Southwest Airlines decided to fly solo as other U.S. airlines rolled out fees last year.
Executives thought that surprising customers with fees would run counter to Southwest’s no-nonsense reputation, while bucking the rest of the industry would win over new customers.
But selling passengers on an abstract concept proved tricky. The new fees weren’t a hot button for travelers until they’d experienced them, and many Southwest customers only fly once or twice a year, said Kevin Krone, Southwest’s vice president of marketing, sales and distribution.
Southwest started last fall by declaring its airport counters as “no-fee zones” and emphasizing in its advertising that there were “no hidden fees” for its customers.
“While people got the message, it was not something where you could see a 30-second spot and immediately understand,” Krone said.
Early this year, the carrier shifted emphasis to luggage, rolling out its “bags fly free” theme as families traveled for spring break.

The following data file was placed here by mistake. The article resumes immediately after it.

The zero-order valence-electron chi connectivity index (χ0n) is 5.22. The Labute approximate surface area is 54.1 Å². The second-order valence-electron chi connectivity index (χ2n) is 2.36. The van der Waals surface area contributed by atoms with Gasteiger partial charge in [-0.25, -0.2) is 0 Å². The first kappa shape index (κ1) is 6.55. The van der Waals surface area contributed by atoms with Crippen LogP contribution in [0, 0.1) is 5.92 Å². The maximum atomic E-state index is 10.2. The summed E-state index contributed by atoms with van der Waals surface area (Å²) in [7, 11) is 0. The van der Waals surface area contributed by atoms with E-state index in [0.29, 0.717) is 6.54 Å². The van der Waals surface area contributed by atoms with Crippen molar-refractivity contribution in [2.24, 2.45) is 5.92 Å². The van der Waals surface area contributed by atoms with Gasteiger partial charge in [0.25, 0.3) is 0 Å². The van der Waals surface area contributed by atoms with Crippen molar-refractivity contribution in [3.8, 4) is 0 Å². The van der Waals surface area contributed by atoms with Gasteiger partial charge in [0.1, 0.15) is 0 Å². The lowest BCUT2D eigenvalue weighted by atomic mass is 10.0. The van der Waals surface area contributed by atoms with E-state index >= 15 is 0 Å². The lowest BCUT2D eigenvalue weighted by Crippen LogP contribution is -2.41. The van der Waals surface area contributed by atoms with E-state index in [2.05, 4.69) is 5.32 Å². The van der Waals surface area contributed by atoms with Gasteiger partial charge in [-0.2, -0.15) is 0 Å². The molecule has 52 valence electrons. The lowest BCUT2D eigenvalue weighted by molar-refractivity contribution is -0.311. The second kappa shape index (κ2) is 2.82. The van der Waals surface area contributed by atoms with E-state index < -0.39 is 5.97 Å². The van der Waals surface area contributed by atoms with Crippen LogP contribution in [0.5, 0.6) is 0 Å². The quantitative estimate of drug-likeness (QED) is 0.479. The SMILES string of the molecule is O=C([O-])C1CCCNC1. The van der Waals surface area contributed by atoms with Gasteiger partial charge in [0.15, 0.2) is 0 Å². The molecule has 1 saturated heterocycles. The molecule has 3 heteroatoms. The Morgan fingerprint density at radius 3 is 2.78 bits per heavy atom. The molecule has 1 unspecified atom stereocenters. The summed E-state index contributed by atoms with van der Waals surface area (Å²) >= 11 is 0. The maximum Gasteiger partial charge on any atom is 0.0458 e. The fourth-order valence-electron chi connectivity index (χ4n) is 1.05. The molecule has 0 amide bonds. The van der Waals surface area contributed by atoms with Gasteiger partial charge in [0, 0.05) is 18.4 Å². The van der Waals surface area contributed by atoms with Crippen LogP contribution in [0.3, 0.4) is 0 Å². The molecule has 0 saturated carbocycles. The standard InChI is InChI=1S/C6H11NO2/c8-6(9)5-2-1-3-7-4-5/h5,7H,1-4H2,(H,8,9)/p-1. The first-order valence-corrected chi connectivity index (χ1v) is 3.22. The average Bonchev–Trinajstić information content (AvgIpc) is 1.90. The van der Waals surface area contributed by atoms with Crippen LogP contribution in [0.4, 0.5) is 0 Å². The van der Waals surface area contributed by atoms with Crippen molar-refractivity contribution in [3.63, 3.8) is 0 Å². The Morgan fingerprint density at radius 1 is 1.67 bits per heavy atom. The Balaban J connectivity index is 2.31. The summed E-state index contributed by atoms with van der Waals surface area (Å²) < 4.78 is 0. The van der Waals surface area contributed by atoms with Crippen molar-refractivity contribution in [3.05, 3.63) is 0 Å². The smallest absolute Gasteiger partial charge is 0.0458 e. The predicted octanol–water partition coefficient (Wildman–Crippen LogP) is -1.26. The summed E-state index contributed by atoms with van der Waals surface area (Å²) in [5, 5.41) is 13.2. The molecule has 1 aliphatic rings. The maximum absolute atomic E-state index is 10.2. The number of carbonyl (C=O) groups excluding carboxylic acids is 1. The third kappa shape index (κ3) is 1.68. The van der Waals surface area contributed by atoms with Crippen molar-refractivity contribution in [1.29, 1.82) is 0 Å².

After more analysis, the airline made the message even more specific: Flying on Southwest would save a passenger up to $100 per trip on bags alone.
Southwest advertised heavily in June, and Krone believes it is no coincidence that passenger traffic took off a month later.
“It’s a nicely refined message, easily understood by customers,” Krone said.
In September it rolled out new TV ads, created by GSD&M Idea City and featuring Southwest ground workers who handle bags.
The broader theme of the campaign: “Grab Your Bag. It’s On.”